The Constitutionality of the TCPAA federal judge in Missouri recently held that the provision of the Telephone Consumer Protection Act that was the basis of a multimillion-dollar judgment against a Hooters restaurant in Georgia for sending unsolicited fax advertisements was unconstitutional.
The judge struck down this provision because he held that Congress had not gathered sufficient evidence when it passed the TCPA that unsolicited faxes caused real harm. Rhetoric, allegory and conjecture about the harm faxes caused were not enough to justify the law's effect on commercial speech.
The ruling is important because it shows the standards that other laws affecting telemarketing, including state do-not-call list laws and the Federal Trade Commission's proposed revisions to the Telemarketing Sales Rule, must meet to be constitutional.
The TCPA prohibits faxes containing advertisements in any circumstance except when the recipient has expressly given permission to the sender. Unlike most provisions of the TCPA, this ban on fax ads contained no exceptions other than if the recipient expressly invited the fax.
The judge ruled that this ban affected speech, and, therefore, was governed by the First Amendment. Because the rule involved only advertisements, the judge applied the constitutional test for laws that regulate commercial speech, which is known as the Central Hudson test after the case where it was first applied.
In that case, the U.S. Supreme Court determined that commercial speech, like advertising a good or service, was not speech protected at the "core" of the First Amendment, like a political candidate's stump speech or a charitable solicitation for a donation. Laws regulating core speech, such as campaign finance laws, are constitutional only if they can pass the "strict scrutiny" test. The Central Hudson test applies an "intermediate" level test to laws affecting commercial speech, much less intense than a law that regulates "core" speech but more rigorous than the review applied to laws that do not affect speech at all.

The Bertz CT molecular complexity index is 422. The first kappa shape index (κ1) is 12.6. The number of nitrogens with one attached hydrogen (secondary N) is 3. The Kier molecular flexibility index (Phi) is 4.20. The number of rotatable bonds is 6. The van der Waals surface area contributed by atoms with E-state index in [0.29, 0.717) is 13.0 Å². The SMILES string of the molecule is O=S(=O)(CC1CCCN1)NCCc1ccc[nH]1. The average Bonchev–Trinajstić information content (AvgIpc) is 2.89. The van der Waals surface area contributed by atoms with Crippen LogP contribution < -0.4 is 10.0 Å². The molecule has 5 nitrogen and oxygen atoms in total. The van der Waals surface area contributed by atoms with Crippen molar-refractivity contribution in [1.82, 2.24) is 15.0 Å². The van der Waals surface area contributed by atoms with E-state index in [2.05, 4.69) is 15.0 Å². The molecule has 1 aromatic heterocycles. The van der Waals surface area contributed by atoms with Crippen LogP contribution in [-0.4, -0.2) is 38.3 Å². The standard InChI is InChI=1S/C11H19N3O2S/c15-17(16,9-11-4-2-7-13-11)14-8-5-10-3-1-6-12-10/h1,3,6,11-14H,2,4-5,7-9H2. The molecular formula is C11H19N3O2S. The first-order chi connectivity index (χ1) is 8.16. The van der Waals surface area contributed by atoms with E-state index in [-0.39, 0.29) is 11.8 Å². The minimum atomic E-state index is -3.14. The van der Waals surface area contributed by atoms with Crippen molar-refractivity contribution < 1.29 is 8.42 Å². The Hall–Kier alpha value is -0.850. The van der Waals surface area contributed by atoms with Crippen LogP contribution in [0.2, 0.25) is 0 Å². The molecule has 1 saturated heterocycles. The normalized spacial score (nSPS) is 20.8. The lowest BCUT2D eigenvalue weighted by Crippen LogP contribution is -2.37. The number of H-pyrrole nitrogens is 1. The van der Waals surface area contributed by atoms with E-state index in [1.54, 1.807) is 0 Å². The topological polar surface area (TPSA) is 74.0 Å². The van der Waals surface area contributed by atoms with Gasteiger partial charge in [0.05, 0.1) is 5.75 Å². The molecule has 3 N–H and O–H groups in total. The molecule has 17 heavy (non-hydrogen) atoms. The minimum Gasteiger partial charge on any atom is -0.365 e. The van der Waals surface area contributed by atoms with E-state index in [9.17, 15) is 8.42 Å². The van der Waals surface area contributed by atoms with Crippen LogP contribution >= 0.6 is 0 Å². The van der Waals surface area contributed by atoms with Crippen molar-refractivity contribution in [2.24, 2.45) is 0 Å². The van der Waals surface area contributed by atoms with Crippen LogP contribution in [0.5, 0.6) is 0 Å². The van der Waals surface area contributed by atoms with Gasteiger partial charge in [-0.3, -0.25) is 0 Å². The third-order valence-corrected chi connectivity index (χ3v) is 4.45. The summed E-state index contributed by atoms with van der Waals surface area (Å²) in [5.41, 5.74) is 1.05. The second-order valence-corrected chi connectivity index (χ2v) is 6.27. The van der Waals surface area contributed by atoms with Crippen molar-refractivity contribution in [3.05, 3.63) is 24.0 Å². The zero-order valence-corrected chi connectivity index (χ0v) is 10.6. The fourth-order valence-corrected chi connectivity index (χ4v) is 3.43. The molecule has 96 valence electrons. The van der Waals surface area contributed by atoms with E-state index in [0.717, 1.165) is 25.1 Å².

Laws that do not affect speech are subject to "rational" review only, which basically means that they are constitutional unless there is no conceivable legitimate reason for the legislature to enact the law.
Not surprisingly, whether a law is constitutional depends largely on what test a court applies. Laws rarely pass the strict scrutiny test, almost always pass the rational review test and sometimes pass intermediate scrutiny.
The key difference between either intermediate or strict scrutiny and rational review, however, is that if a court applies either of the former tests, the government bears the burden of proving that the law furthers a legitimate government interest. For example, fighting fraud has often been upheld as a legitimate government interest with regard to laws affecting commercial speech. If the government advanced fighting fraud as the reason for a given law, a court reviewing the constitutionality of a law would try to determine if the government had considered real evidence that the law was actually related to fighting fraud.
The judge in the Missouri case found that the government did not offer sufficient evidence that a ban on advertising faxes furthered any legitimate goal. "It is obvious for the legislative history that Congress did not consider any studies or empirical data estimating the cost of receiving a fax or the number of unsolicited fax advertisements an average business receives in a day before enacting the TCPA," the judge ruled. Therefore, he struck down the provision.